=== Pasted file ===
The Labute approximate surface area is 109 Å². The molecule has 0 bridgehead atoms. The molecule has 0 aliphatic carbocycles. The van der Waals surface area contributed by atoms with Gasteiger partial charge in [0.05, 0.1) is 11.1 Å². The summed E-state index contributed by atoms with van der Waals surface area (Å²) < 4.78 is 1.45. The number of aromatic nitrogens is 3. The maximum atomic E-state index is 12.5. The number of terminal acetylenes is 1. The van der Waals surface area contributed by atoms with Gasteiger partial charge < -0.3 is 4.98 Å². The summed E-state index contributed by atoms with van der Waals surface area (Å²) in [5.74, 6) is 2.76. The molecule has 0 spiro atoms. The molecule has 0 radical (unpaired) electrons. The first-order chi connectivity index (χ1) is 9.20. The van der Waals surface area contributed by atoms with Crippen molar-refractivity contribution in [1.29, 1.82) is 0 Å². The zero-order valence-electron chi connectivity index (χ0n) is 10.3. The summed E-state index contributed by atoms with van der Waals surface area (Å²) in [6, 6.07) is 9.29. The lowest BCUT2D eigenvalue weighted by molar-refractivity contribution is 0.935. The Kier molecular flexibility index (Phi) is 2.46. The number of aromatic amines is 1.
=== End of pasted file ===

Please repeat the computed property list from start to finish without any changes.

The Labute approximate surface area is 109 Å². The molecule has 0 bridgehead atoms. The molecule has 0 aliphatic carbocycles. The van der Waals surface area contributed by atoms with Gasteiger partial charge in [0.05, 0.1) is 11.1 Å². The summed E-state index contributed by atoms with van der Waals surface area (Å²) < 4.78 is 1.45. The number of aromatic nitrogens is 3. The maximum atomic E-state index is 12.5. The number of terminal acetylenes is 1. The van der Waals surface area contributed by atoms with Gasteiger partial charge < -0.3 is 4.98 Å². The summed E-state index contributed by atoms with van der Waals surface area (Å²) in [5.74, 6) is 2.76. The molecule has 0 spiro atoms. The molecule has 0 radical (unpaired) electrons. The first-order chi connectivity index (χ1) is 9.20. The van der Waals surface area contributed by atoms with Crippen molar-refractivity contribution in [1.29, 1.82) is 0 Å². The zero-order valence-electron chi connectivity index (χ0n) is 10.3. The summed E-state index contributed by atoms with van der Waals surface area (Å²) in [6, 6.07) is 9.29. The lowest BCUT2D eigenvalue weighted by molar-refractivity contribution is 0.935. The Kier molecular flexibility index (Phi) is 2.46. The number of aromatic amines is 1.